Some social critics see the use of robots with such patients as a sign of the low status of the elderly, especially those with dementia. As the technology improves, argues Sherry Turkle, a psychologist and professor at the Massachusetts Institute of Technology, it will only grow more tempting to substitute Paro and its ilk for a family member, friend — or actual pet — in an ever-widening number of situations.What's fascinating about Paro, to me, is that the rise of technology has increasingly made our world less organic -- most of us are, of course, sealed up in air-conditioned bubbles for the vast majority of our lives, cut off from the realm of, well, experience. But as Paro demonstrates, the aim of much technological research is to duplicate (using circuitry) that which already exists in the realm of flesh, blood and bone.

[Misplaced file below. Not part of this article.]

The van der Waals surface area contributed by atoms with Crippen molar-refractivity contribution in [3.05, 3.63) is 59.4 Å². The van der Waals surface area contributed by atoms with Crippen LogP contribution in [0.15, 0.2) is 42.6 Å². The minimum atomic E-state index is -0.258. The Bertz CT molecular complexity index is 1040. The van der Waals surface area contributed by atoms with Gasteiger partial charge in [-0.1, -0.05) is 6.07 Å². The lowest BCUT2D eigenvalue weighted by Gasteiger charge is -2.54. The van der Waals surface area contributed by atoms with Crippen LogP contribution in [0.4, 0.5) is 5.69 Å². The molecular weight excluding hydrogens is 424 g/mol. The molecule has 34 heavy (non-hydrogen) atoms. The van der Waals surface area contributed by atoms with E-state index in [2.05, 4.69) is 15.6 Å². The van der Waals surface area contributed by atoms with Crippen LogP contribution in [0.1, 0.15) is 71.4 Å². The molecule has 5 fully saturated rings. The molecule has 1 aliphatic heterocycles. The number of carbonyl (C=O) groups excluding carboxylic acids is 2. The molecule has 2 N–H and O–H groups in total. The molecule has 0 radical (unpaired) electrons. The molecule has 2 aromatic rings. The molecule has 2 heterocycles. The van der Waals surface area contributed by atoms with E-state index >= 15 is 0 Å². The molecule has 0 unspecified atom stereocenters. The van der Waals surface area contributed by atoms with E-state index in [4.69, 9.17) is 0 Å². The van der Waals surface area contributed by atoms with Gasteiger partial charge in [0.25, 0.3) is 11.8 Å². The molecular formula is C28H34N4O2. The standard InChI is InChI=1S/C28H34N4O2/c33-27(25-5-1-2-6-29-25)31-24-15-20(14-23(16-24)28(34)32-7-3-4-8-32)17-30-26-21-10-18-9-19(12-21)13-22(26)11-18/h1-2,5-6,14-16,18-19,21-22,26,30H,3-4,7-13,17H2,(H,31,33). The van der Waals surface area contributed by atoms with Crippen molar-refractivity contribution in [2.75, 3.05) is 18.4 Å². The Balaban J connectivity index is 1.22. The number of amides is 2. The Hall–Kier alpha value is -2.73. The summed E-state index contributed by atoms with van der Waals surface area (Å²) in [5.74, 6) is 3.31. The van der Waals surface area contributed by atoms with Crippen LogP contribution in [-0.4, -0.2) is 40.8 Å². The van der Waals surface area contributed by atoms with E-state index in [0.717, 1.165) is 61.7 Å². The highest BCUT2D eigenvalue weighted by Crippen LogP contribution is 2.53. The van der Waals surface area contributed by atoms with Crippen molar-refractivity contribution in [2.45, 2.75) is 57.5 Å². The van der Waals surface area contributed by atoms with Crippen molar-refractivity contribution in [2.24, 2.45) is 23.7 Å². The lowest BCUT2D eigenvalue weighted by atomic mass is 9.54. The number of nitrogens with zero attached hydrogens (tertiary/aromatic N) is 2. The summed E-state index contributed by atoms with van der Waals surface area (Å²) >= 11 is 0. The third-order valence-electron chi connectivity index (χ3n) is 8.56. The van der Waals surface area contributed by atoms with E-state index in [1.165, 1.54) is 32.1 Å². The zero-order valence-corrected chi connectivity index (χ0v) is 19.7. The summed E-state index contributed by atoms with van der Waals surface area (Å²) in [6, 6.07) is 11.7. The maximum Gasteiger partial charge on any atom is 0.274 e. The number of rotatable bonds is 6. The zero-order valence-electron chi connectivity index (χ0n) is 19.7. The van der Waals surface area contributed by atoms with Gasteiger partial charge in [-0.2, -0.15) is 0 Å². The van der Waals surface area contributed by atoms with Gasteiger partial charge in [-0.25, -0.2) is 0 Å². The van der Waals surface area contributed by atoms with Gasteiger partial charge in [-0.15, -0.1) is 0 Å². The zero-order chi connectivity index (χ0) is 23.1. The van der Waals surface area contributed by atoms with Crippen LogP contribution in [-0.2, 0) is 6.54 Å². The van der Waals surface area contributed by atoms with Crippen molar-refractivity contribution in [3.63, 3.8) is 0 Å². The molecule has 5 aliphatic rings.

“Paro is the beginning,” she said. “It’s allowing us to say, ‘A robot makes sense in this situation.’ But does it really? And then what? What about a robot that reads to your kid? A robot you tell your troubles to? Who among us will eventually be deserving enough to deserve people?”
Turkle's question -- who will deserve people? -- raises another. Why not people? Why not pets? Why spend $1,000 on a fake baby seal when there's somebody's grandson who could come in for free?